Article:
Ein Kerem was one of my favorite spots in the Holy Land. We arrived in Tel Aviv the evening before, rode in our tour bus to Jerusalem, and walked into the Old City via the “New Gate.” Our hotel was in the Christian quarter. We had a nice dinner, and then went to bed. I woke up early that morning, my body still unaccustomed to the ten hour time difference from California, but I felt rested.
Ein Kerem is in a southwest “suburb” of Jerusalem, so it didn’t take us very long to get there. Tradition tells us that this is where Zechariah and Elizabeth lived, and where Mary traveled to see her cousin Elizabeth. Zechariah was a high priest in the temple of Jerusalem.
In those days Mary arose and went with haste into the hill country, to a town in Judah, and she entered the house of Zechariah and greeted Elizabeth. And when Elizabeth heard the greeting of Mary, the baby leaped in her womb. Luke 1:39-41
Can you tell which one is Mary and which one is Elizabeth? The artist was amazing. Mary is on the left. She is not as pregnant as Elizabeth, and Elizabeth looks older.
And Mary said,
“My soul magnifies the Lord,
and my spirit rejoices in God my Savior,
for he has looked on the humble estate of his servant.
For behold, from now on all generations will call me blessed;
for he who is mighty has done great things for me,
and holy is his name.
And his mercy is for those who fear him
from generation to generation.
He has shown strength with his arm;
he has scattered the proud in the thoughts of their hearts;
he has brought down the mighty from their thrones
and exalted those of humble estate;
he has filled the hungry with good things,
and the rich he has sent away empty.
He has helped his servant Israel,
in remembrance of his mercy,
as he spoke to our fathers,
to Abraham and to his offspring forever.” Luke 1:46-55
Our devotion at the Church of the Visitation was Luke 1:39-56. One thing to note is that when the Bible records John leaping in the womb of Elizabeth when she meets Mary, “the mother of my Lord,” there is no question that Jesus and John are distinct persons. God treasures all life, even unborn life. Psalm 139 states that he knows who we are and who we are going to be even while he is knitting us together in our mothers’ wombs.
Mary is extraordinary. I am not Catholic, so I do not pray to her or worship her in any way. She is a normal person, just like me, and God has given her a strong faith. She doesn’t doubt the angel when he says that she will bear a son with the Holy Spirit. She goes to see her cousin Elizabeth. Having seen these places, now I know that Nazareth and Ein Kerem are not very close to each other at all. What was a couple hours’ bus ride for us (passing through desert) must have been a journey of weeks for Mary. Yet she does that to see her cousin, then goes back to Nazareth to get married, then is taken to Bethlehem with her husband, Joseph. Bethlehem is also close to Jerusalem. She traveled more (and harder) while pregnant than anyone I know.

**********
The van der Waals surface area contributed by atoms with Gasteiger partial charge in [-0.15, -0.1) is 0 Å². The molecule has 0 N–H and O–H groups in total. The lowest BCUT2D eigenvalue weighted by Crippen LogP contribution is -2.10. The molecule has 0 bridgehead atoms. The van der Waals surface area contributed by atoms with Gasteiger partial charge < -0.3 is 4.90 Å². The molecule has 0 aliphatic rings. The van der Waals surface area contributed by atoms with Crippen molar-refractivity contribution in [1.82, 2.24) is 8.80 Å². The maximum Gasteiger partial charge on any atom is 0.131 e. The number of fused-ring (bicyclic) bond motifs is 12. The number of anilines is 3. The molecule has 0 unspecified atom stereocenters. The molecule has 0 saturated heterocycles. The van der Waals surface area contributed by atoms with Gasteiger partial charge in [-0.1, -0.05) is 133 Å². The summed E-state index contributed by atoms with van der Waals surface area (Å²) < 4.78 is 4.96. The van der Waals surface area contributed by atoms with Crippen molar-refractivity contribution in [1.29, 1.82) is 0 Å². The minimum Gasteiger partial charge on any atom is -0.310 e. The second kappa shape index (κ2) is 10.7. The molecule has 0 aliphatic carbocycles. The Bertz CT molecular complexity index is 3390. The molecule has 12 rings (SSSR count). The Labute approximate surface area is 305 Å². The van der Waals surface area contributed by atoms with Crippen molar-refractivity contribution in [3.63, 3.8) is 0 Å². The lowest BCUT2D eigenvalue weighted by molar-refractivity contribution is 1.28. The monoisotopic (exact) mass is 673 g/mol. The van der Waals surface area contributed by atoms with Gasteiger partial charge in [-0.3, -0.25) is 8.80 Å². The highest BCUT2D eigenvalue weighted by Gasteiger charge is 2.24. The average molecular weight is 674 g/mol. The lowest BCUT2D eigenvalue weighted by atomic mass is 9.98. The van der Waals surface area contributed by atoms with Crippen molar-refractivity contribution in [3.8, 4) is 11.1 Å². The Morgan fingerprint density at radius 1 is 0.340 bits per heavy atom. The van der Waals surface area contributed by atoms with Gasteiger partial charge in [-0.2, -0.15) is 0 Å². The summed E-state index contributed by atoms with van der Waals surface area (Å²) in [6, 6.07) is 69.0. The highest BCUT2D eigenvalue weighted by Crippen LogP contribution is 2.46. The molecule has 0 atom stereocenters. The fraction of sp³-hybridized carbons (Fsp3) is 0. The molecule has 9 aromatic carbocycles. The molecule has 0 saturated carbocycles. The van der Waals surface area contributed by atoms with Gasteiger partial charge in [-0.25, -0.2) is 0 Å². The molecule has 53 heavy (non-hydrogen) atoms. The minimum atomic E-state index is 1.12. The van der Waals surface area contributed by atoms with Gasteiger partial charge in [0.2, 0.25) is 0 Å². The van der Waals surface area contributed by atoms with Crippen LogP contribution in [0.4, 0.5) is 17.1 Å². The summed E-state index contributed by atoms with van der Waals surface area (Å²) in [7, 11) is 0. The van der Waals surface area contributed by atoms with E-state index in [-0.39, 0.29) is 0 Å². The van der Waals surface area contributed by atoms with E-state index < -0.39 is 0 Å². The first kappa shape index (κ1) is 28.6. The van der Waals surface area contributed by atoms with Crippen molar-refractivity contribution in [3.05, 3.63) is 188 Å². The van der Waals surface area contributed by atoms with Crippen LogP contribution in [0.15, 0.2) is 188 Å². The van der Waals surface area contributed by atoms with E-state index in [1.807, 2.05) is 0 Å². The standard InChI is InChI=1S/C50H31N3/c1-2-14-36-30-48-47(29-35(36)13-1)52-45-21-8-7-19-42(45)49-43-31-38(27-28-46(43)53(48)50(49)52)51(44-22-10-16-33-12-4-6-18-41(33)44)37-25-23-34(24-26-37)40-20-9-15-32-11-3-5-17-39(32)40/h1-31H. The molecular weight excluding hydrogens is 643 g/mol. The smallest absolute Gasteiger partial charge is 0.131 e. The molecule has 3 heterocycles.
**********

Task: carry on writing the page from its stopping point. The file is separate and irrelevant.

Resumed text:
When she dedicated her son at the temple, Simeon told her that a sword will pierce through her own soul also (Luke 2:35), and what did she do? She “treasured up all these things, pondering them in her heart.” Finally, many years later, she was at the cross and watched her son die. The sword did pierce her soul also. She watched him die, she grieved his death, and then she was blessed more than any other mother here on earth–she saw Him alive again! He was not just her son; he was her Savior.
Mary is mentioned again in Acts 1. While on the cross, Jesus arranged for her to be looked after by John, the disciple whom Jesus loved, and she was with the disciples in the Upper Room after Jesus had ascended to heaven. No doubt she was an integral part of the early Christian church for the rest of her life.
As a mother, I look to Mary’s example. We know that our children will suffer hardship, loss, and sometimes even death. We can’t do much to prevent that in a fallen world. Swords do pierce our hearts, and our hearts bleed. One of our fellow pilgrims lost two of her children, and she is one of the strongest people I know, but not on her own account. It is because she clings to the promise of God. We know that God, who did not spare His only son, does not promise that we will not suffer loss and heartache in this world, but He does promise this (John 16:20): “You will be sorrowful, but your sorrow will turn into joy,” just like Mary’s did. My friend will see her children again in heaven, because Jesus died on the cross for our children. He suffered and bled, while Mary looked on, and He rescued all of us from our sins. My friend’s children were baptized into Christ, just as mine have been, and through the suffering, we cling to the promise Jesus delivers to us in baptism. We will have joy.